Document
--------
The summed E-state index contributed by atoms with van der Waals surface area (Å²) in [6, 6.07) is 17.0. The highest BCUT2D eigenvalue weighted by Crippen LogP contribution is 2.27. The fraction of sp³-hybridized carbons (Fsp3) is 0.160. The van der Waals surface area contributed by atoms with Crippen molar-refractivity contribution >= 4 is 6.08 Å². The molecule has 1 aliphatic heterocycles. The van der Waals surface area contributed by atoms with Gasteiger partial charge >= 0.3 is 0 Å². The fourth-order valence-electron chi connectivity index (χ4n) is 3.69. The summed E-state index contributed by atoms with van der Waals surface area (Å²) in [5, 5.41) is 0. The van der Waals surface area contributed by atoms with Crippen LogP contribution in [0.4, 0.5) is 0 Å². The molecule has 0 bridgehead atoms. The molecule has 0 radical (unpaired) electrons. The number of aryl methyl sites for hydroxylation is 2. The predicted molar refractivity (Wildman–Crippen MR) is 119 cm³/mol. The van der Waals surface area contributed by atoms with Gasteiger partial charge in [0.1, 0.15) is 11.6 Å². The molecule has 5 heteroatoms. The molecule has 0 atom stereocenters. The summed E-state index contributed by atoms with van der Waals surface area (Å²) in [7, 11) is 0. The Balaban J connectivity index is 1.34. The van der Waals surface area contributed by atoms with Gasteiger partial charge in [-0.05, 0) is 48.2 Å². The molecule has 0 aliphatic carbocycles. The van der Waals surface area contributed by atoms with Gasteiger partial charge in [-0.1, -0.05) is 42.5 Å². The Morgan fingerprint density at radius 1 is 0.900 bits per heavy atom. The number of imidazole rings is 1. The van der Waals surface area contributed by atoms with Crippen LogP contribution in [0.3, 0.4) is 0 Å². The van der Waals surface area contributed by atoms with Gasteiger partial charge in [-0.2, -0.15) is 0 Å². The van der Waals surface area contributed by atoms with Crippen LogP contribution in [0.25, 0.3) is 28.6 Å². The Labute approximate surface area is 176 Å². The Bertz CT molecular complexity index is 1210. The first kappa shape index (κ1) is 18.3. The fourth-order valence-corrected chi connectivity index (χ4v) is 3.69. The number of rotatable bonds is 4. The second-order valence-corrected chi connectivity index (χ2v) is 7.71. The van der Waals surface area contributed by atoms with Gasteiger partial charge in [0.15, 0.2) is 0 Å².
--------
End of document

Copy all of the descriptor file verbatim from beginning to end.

The summed E-state index contributed by atoms with van der Waals surface area (Å²) in [6, 6.07) is 17.0. The highest BCUT2D eigenvalue weighted by Crippen LogP contribution is 2.27. The fraction of sp³-hybridized carbons (Fsp3) is 0.160. The van der Waals surface area contributed by atoms with Crippen molar-refractivity contribution >= 4 is 6.08 Å². The molecule has 1 aliphatic heterocycles. The van der Waals surface area contributed by atoms with Gasteiger partial charge >= 0.3 is 0 Å². The fourth-order valence-electron chi connectivity index (χ4n) is 3.69. The summed E-state index contributed by atoms with van der Waals surface area (Å²) in [5, 5.41) is 0. The van der Waals surface area contributed by atoms with Crippen LogP contribution in [0.4, 0.5) is 0 Å². The molecule has 0 bridgehead atoms. The molecule has 0 radical (unpaired) electrons. The number of aryl methyl sites for hydroxylation is 2. The predicted molar refractivity (Wildman–Crippen MR) is 119 cm³/mol. The van der Waals surface area contributed by atoms with Gasteiger partial charge in [0.1, 0.15) is 11.6 Å². The molecule has 5 heteroatoms. The molecule has 0 atom stereocenters. The summed E-state index contributed by atoms with van der Waals surface area (Å²) in [7, 11) is 0. The Balaban J connectivity index is 1.34. The van der Waals surface area contributed by atoms with Gasteiger partial charge in [-0.05, 0) is 48.2 Å². The molecule has 0 aliphatic carbocycles. The van der Waals surface area contributed by atoms with Gasteiger partial charge in [-0.1, -0.05) is 42.5 Å². The Morgan fingerprint density at radius 1 is 0.900 bits per heavy atom. The number of imidazole rings is 1. The van der Waals surface area contributed by atoms with Crippen LogP contribution in [0.3, 0.4) is 0 Å². The van der Waals surface area contributed by atoms with Gasteiger partial charge in [-0.2, -0.15) is 0 Å². The van der Waals surface area contributed by atoms with Crippen LogP contribution in [0.25, 0.3) is 28.6 Å². The Labute approximate surface area is 176 Å². The Bertz CT molecular complexity index is 1210. The first kappa shape index (κ1) is 18.3. The fourth-order valence-corrected chi connectivity index (χ4v) is 3.69. The number of rotatable bonds is 4. The second-order valence-corrected chi connectivity index (χ2v) is 7.71. The van der Waals surface area contributed by atoms with Gasteiger partial charge in [0.15, 0.2) is 0 Å².